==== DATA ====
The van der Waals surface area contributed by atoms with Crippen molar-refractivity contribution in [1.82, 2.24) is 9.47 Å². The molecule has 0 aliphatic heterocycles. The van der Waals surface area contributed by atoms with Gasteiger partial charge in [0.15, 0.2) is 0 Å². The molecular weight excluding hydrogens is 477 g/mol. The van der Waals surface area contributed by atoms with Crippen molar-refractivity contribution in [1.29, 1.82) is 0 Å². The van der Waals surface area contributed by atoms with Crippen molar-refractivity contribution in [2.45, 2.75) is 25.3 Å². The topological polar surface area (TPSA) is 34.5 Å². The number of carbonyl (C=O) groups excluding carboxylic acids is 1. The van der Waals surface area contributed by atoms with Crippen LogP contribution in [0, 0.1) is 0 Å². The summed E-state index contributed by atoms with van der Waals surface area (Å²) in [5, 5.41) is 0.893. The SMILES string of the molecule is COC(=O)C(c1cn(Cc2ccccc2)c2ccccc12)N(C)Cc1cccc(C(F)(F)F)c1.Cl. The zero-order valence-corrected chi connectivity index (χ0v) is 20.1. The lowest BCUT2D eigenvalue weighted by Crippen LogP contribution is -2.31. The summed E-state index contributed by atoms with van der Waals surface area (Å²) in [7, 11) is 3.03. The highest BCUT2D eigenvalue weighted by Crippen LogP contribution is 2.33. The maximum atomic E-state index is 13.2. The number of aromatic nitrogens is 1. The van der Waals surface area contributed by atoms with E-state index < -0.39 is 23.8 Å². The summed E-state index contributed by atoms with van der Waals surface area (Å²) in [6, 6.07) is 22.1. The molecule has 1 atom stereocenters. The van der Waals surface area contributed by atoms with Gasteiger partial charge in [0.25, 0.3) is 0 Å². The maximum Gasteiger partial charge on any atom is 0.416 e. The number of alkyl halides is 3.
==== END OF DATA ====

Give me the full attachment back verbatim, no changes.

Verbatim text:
The van der Waals surface area contributed by atoms with Crippen molar-refractivity contribution in [1.82, 2.24) is 9.47 Å². The molecule has 0 aliphatic heterocycles. The van der Waals surface area contributed by atoms with Gasteiger partial charge in [0.15, 0.2) is 0 Å². The molecular weight excluding hydrogens is 477 g/mol. The van der Waals surface area contributed by atoms with Crippen molar-refractivity contribution in [1.29, 1.82) is 0 Å². The van der Waals surface area contributed by atoms with Crippen molar-refractivity contribution in [2.45, 2.75) is 25.3 Å². The topological polar surface area (TPSA) is 34.5 Å². The number of carbonyl (C=O) groups excluding carboxylic acids is 1. The van der Waals surface area contributed by atoms with Crippen LogP contribution in [0, 0.1) is 0 Å². The summed E-state index contributed by atoms with van der Waals surface area (Å²) in [5, 5.41) is 0.893. The SMILES string of the molecule is COC(=O)C(c1cn(Cc2ccccc2)c2ccccc12)N(C)Cc1cccc(C(F)(F)F)c1.Cl. The zero-order valence-corrected chi connectivity index (χ0v) is 20.1. The lowest BCUT2D eigenvalue weighted by Crippen LogP contribution is -2.31. The summed E-state index contributed by atoms with van der Waals surface area (Å²) in [7, 11) is 3.03. The highest BCUT2D eigenvalue weighted by Crippen LogP contribution is 2.33. The maximum atomic E-state index is 13.2. The number of aromatic nitrogens is 1. The van der Waals surface area contributed by atoms with E-state index < -0.39 is 23.8 Å². The summed E-state index contributed by atoms with van der Waals surface area (Å²) in [6, 6.07) is 22.1. The molecule has 1 atom stereocenters. The van der Waals surface area contributed by atoms with Gasteiger partial charge in [0.25, 0.3) is 0 Å². The maximum Gasteiger partial charge on any atom is 0.416 e. The number of alkyl halides is 3.